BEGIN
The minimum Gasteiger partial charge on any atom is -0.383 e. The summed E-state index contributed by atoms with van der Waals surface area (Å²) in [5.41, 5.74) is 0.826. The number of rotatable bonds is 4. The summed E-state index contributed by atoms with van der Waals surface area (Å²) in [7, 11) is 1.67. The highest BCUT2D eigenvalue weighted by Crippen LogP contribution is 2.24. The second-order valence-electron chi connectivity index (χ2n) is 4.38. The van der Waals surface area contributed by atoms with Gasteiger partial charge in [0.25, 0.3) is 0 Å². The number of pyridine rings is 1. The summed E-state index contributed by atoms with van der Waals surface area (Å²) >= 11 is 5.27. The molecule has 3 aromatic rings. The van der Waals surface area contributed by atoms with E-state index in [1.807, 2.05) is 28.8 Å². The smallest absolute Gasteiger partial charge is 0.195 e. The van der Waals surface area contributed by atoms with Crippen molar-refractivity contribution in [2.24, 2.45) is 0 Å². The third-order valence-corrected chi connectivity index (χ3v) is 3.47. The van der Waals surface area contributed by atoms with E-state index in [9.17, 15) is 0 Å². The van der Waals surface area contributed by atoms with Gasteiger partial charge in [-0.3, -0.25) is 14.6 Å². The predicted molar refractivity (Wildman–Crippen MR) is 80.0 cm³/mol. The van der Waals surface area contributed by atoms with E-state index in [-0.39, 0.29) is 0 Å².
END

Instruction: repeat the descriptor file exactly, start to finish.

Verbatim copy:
The minimum Gasteiger partial charge on any atom is -0.383 e. The summed E-state index contributed by atoms with van der Waals surface area (Å²) in [5.41, 5.74) is 0.826. The number of rotatable bonds is 4. The summed E-state index contributed by atoms with van der Waals surface area (Å²) in [7, 11) is 1.67. The highest BCUT2D eigenvalue weighted by Crippen LogP contribution is 2.24. The second-order valence-electron chi connectivity index (χ2n) is 4.38. The van der Waals surface area contributed by atoms with Gasteiger partial charge in [0.25, 0.3) is 0 Å². The number of pyridine rings is 1. The summed E-state index contributed by atoms with van der Waals surface area (Å²) >= 11 is 5.27. The molecule has 3 aromatic rings. The van der Waals surface area contributed by atoms with E-state index in [1.807, 2.05) is 28.8 Å². The smallest absolute Gasteiger partial charge is 0.195 e. The van der Waals surface area contributed by atoms with Crippen molar-refractivity contribution in [2.24, 2.45) is 0 Å². The third-order valence-corrected chi connectivity index (χ3v) is 3.47. The van der Waals surface area contributed by atoms with E-state index in [9.17, 15) is 0 Å². The van der Waals surface area contributed by atoms with Gasteiger partial charge in [-0.3, -0.25) is 14.6 Å². The predicted molar refractivity (Wildman–Crippen MR) is 80.0 cm³/mol. The van der Waals surface area contributed by atoms with E-state index in [-0.39, 0.29) is 0 Å².